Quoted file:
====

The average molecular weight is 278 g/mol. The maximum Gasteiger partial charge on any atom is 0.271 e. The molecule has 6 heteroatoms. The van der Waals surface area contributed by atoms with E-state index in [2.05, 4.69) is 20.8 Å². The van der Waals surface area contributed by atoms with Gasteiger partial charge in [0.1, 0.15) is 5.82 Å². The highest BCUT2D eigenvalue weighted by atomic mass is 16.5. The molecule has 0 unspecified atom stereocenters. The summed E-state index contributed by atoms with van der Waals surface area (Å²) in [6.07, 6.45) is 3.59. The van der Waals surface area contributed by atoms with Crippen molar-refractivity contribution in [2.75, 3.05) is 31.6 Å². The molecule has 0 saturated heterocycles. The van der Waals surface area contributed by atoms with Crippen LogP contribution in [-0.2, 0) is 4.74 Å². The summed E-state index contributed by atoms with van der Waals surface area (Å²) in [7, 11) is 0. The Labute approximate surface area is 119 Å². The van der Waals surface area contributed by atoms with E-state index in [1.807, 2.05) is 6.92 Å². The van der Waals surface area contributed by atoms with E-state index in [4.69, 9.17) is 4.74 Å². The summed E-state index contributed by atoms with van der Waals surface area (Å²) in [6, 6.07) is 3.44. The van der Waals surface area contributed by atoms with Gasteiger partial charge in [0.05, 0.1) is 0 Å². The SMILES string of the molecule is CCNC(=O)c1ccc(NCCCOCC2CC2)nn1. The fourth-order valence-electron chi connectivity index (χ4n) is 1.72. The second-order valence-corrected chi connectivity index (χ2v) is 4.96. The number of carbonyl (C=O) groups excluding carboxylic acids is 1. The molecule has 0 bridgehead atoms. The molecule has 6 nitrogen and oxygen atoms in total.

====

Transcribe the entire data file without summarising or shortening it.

The average molecular weight is 278 g/mol. The maximum Gasteiger partial charge on any atom is 0.271 e. The molecule has 6 heteroatoms. The van der Waals surface area contributed by atoms with E-state index in [2.05, 4.69) is 20.8 Å². The van der Waals surface area contributed by atoms with Gasteiger partial charge in [0.1, 0.15) is 5.82 Å². The highest BCUT2D eigenvalue weighted by atomic mass is 16.5. The molecule has 0 unspecified atom stereocenters. The summed E-state index contributed by atoms with van der Waals surface area (Å²) in [6.07, 6.45) is 3.59. The van der Waals surface area contributed by atoms with Crippen molar-refractivity contribution in [2.75, 3.05) is 31.6 Å². The molecule has 0 saturated heterocycles. The van der Waals surface area contributed by atoms with Crippen LogP contribution in [-0.2, 0) is 4.74 Å². The summed E-state index contributed by atoms with van der Waals surface area (Å²) in [7, 11) is 0. The Labute approximate surface area is 119 Å². The van der Waals surface area contributed by atoms with E-state index in [1.807, 2.05) is 6.92 Å². The van der Waals surface area contributed by atoms with E-state index in [4.69, 9.17) is 4.74 Å². The summed E-state index contributed by atoms with van der Waals surface area (Å²) in [6, 6.07) is 3.44. The van der Waals surface area contributed by atoms with Gasteiger partial charge in [0.05, 0.1) is 0 Å². The SMILES string of the molecule is CCNC(=O)c1ccc(NCCCOCC2CC2)nn1. The fourth-order valence-electron chi connectivity index (χ4n) is 1.72. The second-order valence-corrected chi connectivity index (χ2v) is 4.96. The number of carbonyl (C=O) groups excluding carboxylic acids is 1. The molecule has 0 bridgehead atoms. The molecule has 6 nitrogen and oxygen atoms in total.